Having said that I think it’s just more of a matter if I’m at a world-class level and I’m fighting non-world class opponents there is always the potential to stop them as long as my hands are healthy because you start putting punches together and ripping off combinations and you kind of overwhelm people.

I don’t know how many one punch knockouts you’re going to see me get, although I have had those in the past as well, but just because somebody is not on your level-it doesn’t matter how many knockouts you’ve had you’re going to stop them just on the beating.

I think that’s what happened with the Mike Lozada fight and I think had I not hurt my hands it would have happened in the Jose Cotto fight. It’s hard to stop a world-class opponent, but when you’re fighting sub-world class opposition and my hands are healthy, I think I get a bad rap for the power and the KO ratio because a lot of it has to do with the injured hands. Early in my career I had many more problems than I do have now. That was really affecting the KO ratio at the time where why shouldn’t we get more stoppages?

Q

Paulie, I’ve got a question for you. We pretty much talked about everything with the weight issues, your hands, and everything. In 2009-2010 you had a lot of up and down moments. People were starting to write you off, a lot of people questioned why would you even go to Welterweight feeling that was a division you were way too small for, but thus far you’ve been great with your last two wins.

Do you feel any pressure that every win or every bout that you have now you have to win in like a dominant, very convincing fashion to have people starting to talk about you again and consider you a genuine threat in the title mix at that weight class? Or are you just willing right now just to slow it down, take it one fight at a time and just let things come how they are?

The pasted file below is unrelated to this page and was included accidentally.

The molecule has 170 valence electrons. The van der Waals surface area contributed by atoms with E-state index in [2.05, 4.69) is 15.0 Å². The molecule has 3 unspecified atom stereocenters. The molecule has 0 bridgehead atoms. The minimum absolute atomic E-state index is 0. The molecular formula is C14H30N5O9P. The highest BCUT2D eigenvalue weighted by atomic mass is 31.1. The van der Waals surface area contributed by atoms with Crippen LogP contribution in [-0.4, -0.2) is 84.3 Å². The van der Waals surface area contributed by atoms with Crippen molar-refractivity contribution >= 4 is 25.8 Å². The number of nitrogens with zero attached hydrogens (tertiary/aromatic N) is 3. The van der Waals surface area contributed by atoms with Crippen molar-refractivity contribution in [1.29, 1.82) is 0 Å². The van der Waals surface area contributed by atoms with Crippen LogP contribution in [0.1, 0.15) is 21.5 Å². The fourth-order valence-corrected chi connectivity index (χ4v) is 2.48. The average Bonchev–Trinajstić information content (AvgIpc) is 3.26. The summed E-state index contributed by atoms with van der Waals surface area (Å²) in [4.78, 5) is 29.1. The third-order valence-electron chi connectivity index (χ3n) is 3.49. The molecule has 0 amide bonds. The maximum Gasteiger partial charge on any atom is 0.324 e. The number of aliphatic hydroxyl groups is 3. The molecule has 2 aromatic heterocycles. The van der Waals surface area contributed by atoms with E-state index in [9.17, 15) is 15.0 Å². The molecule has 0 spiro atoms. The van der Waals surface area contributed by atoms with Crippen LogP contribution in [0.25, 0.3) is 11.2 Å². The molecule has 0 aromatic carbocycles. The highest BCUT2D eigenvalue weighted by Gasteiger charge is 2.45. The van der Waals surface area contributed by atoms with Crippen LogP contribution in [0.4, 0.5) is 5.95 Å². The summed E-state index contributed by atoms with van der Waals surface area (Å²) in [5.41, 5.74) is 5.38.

Paulie Malignaggi          

I did put a lot of pressure on myself to try to make everybody happy and try to win a certain way and make sure I was doing and make sure I was doing that and all that stuff, but honestly man, I don’t really think about that anymore.

I don’t really read too many magazine articles or web sites or anything. I kind of just-so I don’t really-it’s not even that I made a conscious effort I actually just lost interest in doing that stuff. If everybody wants to have an opinion on what I’m supposed do and what I’m not supposed to do I’m really not hearing it. The way I look at it is this, Golden Boy is my promoter; they get me the fights.

They line them up and if I can keep knocking them down then eventually something good is going to happen-a world title shot is going to come my way and then hopefully everything works out. I’m just looking at it more like I’m doing my job and my team does their job and together we move forward.

I don’t really have to look at the criticism or the compliments even. I can just go forward and do my job. Boxing is my job. It’s how I make my money so it’s more so that’s how I look at it. I have a job to do when I get in the ring. It’s my responsibility to go out there, put on a show, and win fights. I try to do that to the best of my ability every time I go out there.

Monica Sears    

Paulie, that was our last question for today so if you want to say any closing remarks before getting off the line.

Paulie Malignaggi          

No, basically I’ll close it out the way I started it. I look forward to being on the show October 15th. I’m glad Golden Boy put me on the TV portion so thanks to Golden Boy; thanks to my team. I’m really happy I signed with them and I’m glad the more opportunities they give me the more I hope I can show my gratitude to you guys by continuing to win. 

Paulie Malignaggi          

Thank you.